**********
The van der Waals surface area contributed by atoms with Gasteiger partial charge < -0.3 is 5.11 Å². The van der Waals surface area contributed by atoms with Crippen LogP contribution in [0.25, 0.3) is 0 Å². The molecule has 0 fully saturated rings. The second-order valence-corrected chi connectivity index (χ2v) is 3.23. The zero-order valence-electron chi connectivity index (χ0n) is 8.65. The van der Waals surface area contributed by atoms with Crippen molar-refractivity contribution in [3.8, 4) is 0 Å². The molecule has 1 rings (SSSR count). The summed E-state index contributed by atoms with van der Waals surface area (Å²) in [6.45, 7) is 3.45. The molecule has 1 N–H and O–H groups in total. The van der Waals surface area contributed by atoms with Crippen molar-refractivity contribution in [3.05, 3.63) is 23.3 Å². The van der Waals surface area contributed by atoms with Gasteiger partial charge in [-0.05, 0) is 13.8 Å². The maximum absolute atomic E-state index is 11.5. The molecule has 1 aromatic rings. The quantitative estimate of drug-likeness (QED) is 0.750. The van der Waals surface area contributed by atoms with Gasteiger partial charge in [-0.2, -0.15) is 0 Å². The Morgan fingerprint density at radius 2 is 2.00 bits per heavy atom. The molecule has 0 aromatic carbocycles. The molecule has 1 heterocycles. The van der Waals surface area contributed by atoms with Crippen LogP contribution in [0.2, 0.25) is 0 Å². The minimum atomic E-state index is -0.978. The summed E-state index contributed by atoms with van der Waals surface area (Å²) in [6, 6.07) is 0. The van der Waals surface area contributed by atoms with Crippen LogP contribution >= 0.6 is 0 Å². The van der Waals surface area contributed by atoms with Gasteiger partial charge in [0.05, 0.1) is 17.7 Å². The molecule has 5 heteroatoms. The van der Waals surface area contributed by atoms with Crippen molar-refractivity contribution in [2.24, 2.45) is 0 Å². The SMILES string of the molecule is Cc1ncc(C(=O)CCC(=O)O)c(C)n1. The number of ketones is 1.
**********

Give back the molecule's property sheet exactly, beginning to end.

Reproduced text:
The van der Waals surface area contributed by atoms with Gasteiger partial charge < -0.3 is 5.11 Å². The van der Waals surface area contributed by atoms with Crippen LogP contribution in [0.25, 0.3) is 0 Å². The molecule has 0 fully saturated rings. The second-order valence-corrected chi connectivity index (χ2v) is 3.23. The zero-order valence-electron chi connectivity index (χ0n) is 8.65. The van der Waals surface area contributed by atoms with Crippen molar-refractivity contribution in [3.8, 4) is 0 Å². The molecule has 1 rings (SSSR count). The summed E-state index contributed by atoms with van der Waals surface area (Å²) in [6.45, 7) is 3.45. The molecule has 1 N–H and O–H groups in total. The van der Waals surface area contributed by atoms with Crippen molar-refractivity contribution in [3.05, 3.63) is 23.3 Å². The van der Waals surface area contributed by atoms with Gasteiger partial charge in [-0.05, 0) is 13.8 Å². The maximum absolute atomic E-state index is 11.5. The molecule has 1 aromatic rings. The quantitative estimate of drug-likeness (QED) is 0.750. The van der Waals surface area contributed by atoms with Gasteiger partial charge in [-0.2, -0.15) is 0 Å². The Morgan fingerprint density at radius 2 is 2.00 bits per heavy atom. The molecule has 0 aromatic carbocycles. The molecule has 1 heterocycles. The van der Waals surface area contributed by atoms with Crippen LogP contribution in [0.2, 0.25) is 0 Å². The minimum atomic E-state index is -0.978. The summed E-state index contributed by atoms with van der Waals surface area (Å²) in [6, 6.07) is 0. The van der Waals surface area contributed by atoms with Crippen LogP contribution >= 0.6 is 0 Å². The van der Waals surface area contributed by atoms with Gasteiger partial charge in [0.05, 0.1) is 17.7 Å². The molecule has 5 heteroatoms. The van der Waals surface area contributed by atoms with Crippen molar-refractivity contribution in [2.24, 2.45) is 0 Å². The SMILES string of the molecule is Cc1ncc(C(=O)CCC(=O)O)c(C)n1. The number of ketones is 1.